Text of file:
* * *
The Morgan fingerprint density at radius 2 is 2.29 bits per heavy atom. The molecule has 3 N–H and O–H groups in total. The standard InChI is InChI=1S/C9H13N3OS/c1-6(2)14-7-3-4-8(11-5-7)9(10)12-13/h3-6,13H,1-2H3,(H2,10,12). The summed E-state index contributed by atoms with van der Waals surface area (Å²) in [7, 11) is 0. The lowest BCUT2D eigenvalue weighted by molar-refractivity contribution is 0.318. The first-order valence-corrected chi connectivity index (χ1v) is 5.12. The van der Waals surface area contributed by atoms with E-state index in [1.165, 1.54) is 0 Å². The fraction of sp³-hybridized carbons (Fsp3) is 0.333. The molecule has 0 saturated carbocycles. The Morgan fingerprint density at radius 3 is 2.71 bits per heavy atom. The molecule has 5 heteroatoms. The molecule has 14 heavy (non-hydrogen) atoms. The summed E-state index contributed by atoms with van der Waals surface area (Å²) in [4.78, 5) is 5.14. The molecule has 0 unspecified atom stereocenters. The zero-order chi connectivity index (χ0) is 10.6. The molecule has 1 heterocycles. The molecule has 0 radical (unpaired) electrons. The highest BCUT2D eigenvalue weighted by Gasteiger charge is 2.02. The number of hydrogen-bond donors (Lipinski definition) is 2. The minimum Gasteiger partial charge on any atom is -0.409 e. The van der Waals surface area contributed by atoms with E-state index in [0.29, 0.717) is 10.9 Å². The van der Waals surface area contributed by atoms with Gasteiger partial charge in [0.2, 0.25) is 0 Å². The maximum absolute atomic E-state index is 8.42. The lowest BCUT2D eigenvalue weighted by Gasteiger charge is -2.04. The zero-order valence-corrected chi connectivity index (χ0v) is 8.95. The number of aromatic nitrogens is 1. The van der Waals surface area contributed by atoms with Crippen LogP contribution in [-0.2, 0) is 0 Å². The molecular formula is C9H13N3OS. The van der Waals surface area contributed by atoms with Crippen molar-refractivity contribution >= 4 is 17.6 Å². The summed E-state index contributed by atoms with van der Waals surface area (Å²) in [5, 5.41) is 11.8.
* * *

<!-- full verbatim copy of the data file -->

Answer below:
The Morgan fingerprint density at radius 2 is 2.29 bits per heavy atom. The molecule has 3 N–H and O–H groups in total. The standard InChI is InChI=1S/C9H13N3OS/c1-6(2)14-7-3-4-8(11-5-7)9(10)12-13/h3-6,13H,1-2H3,(H2,10,12). The summed E-state index contributed by atoms with van der Waals surface area (Å²) in [7, 11) is 0. The lowest BCUT2D eigenvalue weighted by molar-refractivity contribution is 0.318. The first-order valence-corrected chi connectivity index (χ1v) is 5.12. The van der Waals surface area contributed by atoms with E-state index in [1.165, 1.54) is 0 Å². The fraction of sp³-hybridized carbons (Fsp3) is 0.333. The molecule has 0 saturated carbocycles. The Morgan fingerprint density at radius 3 is 2.71 bits per heavy atom. The molecule has 5 heteroatoms. The molecule has 14 heavy (non-hydrogen) atoms. The summed E-state index contributed by atoms with van der Waals surface area (Å²) in [4.78, 5) is 5.14. The molecule has 0 unspecified atom stereocenters. The zero-order chi connectivity index (χ0) is 10.6. The molecule has 1 heterocycles. The molecule has 0 radical (unpaired) electrons. The highest BCUT2D eigenvalue weighted by Gasteiger charge is 2.02. The number of hydrogen-bond donors (Lipinski definition) is 2. The minimum Gasteiger partial charge on any atom is -0.409 e. The van der Waals surface area contributed by atoms with E-state index in [0.29, 0.717) is 10.9 Å². The van der Waals surface area contributed by atoms with Gasteiger partial charge in [0.2, 0.25) is 0 Å². The maximum absolute atomic E-state index is 8.42. The lowest BCUT2D eigenvalue weighted by Gasteiger charge is -2.04. The zero-order valence-corrected chi connectivity index (χ0v) is 8.95. The number of aromatic nitrogens is 1. The van der Waals surface area contributed by atoms with Crippen LogP contribution in [-0.2, 0) is 0 Å². The molecular formula is C9H13N3OS. The van der Waals surface area contributed by atoms with Crippen molar-refractivity contribution >= 4 is 17.6 Å². The summed E-state index contributed by atoms with van der Waals surface area (Å²) in [5, 5.41) is 11.8.